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Safety Relay

Safety Relay

Promoting Safety Around the Globe

Safety Relay

Promoting Safety Around the Globe

One idea. Hundreds of UPSers. Tens of thousands of miles. And countless ways to stay accident- and injury-free. The UPS Safety Relay started small, but before long, it traveled— literally—around the world, connecting UPS employees with a message of camaraderie and teamwork. Learn about the challenge that has taken the UPS world by storm.


Where did the idea come from?

Jeremy Giles, a package car driver from Tempe, Arizona, was at home one night and saw an ad involving a relay baton. That led to a flash of inspiration: what if UPS had a “safety baton?” He and fellow driver Rod Palmer got to talking, met with their local safety committee, and the idea snowballed to become the UPS Safety Relay. UPS would create a set of batons to pass from one location to the next. When a location was holding a baton, they would be challenged to step up safety mentoring and training to operate accident- and injury-free.

“It’s like I was given a vision,” Giles says. “I know it sounds crazy, but I don’t know how else to put it.” What he didn’t expect was just how inspiring the challenge would be.

How did they get the word out?

Giles took to Twitter to reach UPS teams around the world. He created a handle for his center and began tagging his posts with the #UPSSafetyRelay hashtag. It turned out to be the perfect platform for communicating quickly and sharing widely. UPSers who wanted to participate reached out to Giles on Twitter. As the relay gained momentum, the social component helped capture interest across the world. Soon, Giles was receiving messages from facilities in Europe and Asia, asking when they could take a turn. Anyone following along could easily share and interact with the hashtag—which generated nearly 5 million impressions.


How did the challenge work?

The Tempe facility purchased six batons, and the first six facilities to respond to Giles’s rallying cry on Twitter got to kick off the relay. As other facilities joined in, Giles created a map of where the batons would travel. Each facility kept a baton for one week, during which they were challenged to go “0/0,” meaning zero auto accidents and zero injuries.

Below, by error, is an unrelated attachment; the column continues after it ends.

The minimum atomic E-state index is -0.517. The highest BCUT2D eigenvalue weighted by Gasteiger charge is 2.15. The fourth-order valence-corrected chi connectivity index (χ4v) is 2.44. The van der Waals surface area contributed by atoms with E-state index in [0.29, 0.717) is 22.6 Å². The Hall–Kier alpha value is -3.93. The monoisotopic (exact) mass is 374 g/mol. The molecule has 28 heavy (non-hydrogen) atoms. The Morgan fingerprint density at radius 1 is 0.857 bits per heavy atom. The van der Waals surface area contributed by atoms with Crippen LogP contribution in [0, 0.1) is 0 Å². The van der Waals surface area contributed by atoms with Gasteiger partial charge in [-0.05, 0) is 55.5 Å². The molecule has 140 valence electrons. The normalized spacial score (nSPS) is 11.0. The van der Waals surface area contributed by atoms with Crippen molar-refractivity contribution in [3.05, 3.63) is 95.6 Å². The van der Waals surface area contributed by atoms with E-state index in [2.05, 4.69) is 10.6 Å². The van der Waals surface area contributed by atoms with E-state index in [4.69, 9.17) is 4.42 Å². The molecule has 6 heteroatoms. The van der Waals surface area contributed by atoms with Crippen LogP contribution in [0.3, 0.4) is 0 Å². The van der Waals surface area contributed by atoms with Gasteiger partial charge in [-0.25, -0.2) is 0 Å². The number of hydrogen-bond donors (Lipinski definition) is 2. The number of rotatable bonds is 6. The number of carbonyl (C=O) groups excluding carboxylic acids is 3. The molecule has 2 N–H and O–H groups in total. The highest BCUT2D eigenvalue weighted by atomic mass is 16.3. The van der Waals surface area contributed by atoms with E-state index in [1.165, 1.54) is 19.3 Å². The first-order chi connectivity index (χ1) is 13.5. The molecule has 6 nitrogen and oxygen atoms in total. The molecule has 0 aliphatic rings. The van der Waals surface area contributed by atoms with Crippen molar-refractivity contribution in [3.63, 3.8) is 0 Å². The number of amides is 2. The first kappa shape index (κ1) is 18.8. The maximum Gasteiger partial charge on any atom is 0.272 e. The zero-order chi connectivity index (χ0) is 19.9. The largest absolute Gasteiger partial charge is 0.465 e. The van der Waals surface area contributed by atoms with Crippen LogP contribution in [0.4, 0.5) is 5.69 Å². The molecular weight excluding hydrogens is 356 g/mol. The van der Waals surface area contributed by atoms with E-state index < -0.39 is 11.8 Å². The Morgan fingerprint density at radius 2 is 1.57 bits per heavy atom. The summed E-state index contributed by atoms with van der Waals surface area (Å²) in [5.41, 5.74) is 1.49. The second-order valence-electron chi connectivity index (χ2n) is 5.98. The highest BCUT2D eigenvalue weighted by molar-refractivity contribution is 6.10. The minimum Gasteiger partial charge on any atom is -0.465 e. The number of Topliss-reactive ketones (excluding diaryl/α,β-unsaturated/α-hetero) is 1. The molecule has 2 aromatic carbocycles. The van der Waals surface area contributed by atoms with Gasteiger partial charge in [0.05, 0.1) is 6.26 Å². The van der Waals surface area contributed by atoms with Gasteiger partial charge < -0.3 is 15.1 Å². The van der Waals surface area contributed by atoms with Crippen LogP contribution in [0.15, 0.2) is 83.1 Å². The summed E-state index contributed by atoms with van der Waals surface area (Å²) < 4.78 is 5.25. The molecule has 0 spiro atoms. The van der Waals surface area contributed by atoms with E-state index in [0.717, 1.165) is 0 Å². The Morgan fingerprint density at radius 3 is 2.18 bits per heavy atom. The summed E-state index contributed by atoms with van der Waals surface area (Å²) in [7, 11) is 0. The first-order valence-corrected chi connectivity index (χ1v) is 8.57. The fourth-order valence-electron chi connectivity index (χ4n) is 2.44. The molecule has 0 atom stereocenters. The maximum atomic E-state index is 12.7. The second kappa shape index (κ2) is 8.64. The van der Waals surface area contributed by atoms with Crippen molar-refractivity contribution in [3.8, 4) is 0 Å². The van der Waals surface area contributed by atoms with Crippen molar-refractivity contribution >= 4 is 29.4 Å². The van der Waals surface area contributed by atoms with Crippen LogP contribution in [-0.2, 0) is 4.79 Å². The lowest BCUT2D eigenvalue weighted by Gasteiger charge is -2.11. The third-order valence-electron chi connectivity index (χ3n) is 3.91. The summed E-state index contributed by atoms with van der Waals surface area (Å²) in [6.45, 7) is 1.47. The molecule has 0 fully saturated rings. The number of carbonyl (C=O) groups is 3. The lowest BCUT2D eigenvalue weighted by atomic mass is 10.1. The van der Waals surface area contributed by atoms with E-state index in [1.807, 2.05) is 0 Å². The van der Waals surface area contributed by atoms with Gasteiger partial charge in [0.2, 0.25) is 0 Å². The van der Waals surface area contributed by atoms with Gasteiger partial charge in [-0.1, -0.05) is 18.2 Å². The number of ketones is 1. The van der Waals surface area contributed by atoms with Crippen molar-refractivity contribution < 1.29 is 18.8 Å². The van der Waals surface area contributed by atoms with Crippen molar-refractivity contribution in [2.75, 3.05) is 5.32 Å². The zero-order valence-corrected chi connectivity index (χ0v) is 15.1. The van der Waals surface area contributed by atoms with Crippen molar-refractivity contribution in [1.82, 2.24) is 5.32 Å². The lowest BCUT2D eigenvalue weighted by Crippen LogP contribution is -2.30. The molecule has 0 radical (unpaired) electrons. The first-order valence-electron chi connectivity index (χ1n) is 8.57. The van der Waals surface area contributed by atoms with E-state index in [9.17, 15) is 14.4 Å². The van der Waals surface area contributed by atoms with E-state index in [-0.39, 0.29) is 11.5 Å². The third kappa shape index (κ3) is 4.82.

Throughout the week, the group took pictures with their baton and shared photos and videos of local safety training activities. Finally, each work group that successfully achieved 0/0 had their name etched on the baton.

Where did the batons travel?

Beyond visiting all 50 U.S. states and 30 other countries, UPS employees had fun photographing the batons in their workplaces and near local landmarks. Batons went surfing in Hawaii, hiking on the Appalachian Trail, and on a visit to the Washington Monument. They visited Russia’s Red Square and temples in Indonesia. Northwest District Health & Safety Manager Mike McGuire was the first to break the international barrier, passing the baton at the Peace Arch Monument on the U.S.-Canada border.

But one of the most meaningful destinations was when McGuire took the baton to UPS founder Jim Casey’s desk, on display at the district office in Seattle, Washington. “That one made me cry a little,” Giles says. “I know Jim would have been proud.”

Baton and truck

What was the impact?

The UPS Safety Relay accomplished much more than promoting employee safety for a week. It ignited a cultural shift that has brought teams everywhere closer together. “People tell me they’ve never seen so much teamwork in their work groups,” Giles says. “Walls have fallen and barriers are broken between hourly workers and management, and that’s great to see.”

Knowing the world was following along on social media also created a sense of pride. Many long-time drivers created Twitter accounts just to follow along and find photos to show their families. “Drivers came to see the relay as a badge of honor, and seeing photos from across the world opened people’s eyes to how big our team really is,” says Darren Sinden, Prairie Division Safety Supervisor, UPS Canada.

What do UPSers say?

It came from the drivers, which is the beauty of the whole thing. They’re out there every day driving, lifting packages, pushing their bodies, and they’re a great example of the safety culture we should all strive for.

Mike Zakely Health & Safety Director Tempe, Arizona

I love seeing that no matter where we’re from, we’re built on the same foundation, and we’ve got a lot in common.

Hope McMahon Package Car Driver Dermott, Arkansas

People call to thank me, but all I did was have the idea. It’s the people on the ground who are making this happen. UPSers are innovative, and they keep coming up with new ways to show the batons and keep the excitement, all while working and driving safely.

Jeremy Giles Package Car Driver Tempe, Arizona

Advocating for Safer Roads for All

UPS is now passing the baton of safety beyond the reaches of our company. At the World Economic Forum (WEF) in 2019, UPS joined the Global Road Safety Initiative, designed to improve global road safety across a broad spectrum of issues, including driver training, pedestrian safety, and two-wheeler helmet use, in collaboration with WEF and the Fédération Internationale de l’Automobile. The partnership will advocate for road safety legislation, improved data collection, and safer vehicles and infrastructure. For example, in India, where 10 percent of the world’s road traffic fatalities occur, support from UPS and The UPS Foundation will provide helmets for youth in New Delhi, as well as other road safety programming and expertise sharing. The initiative forms a new cornerstone in UPS’s ongoing focus on all areas of road safety.

Parked UPS trucks

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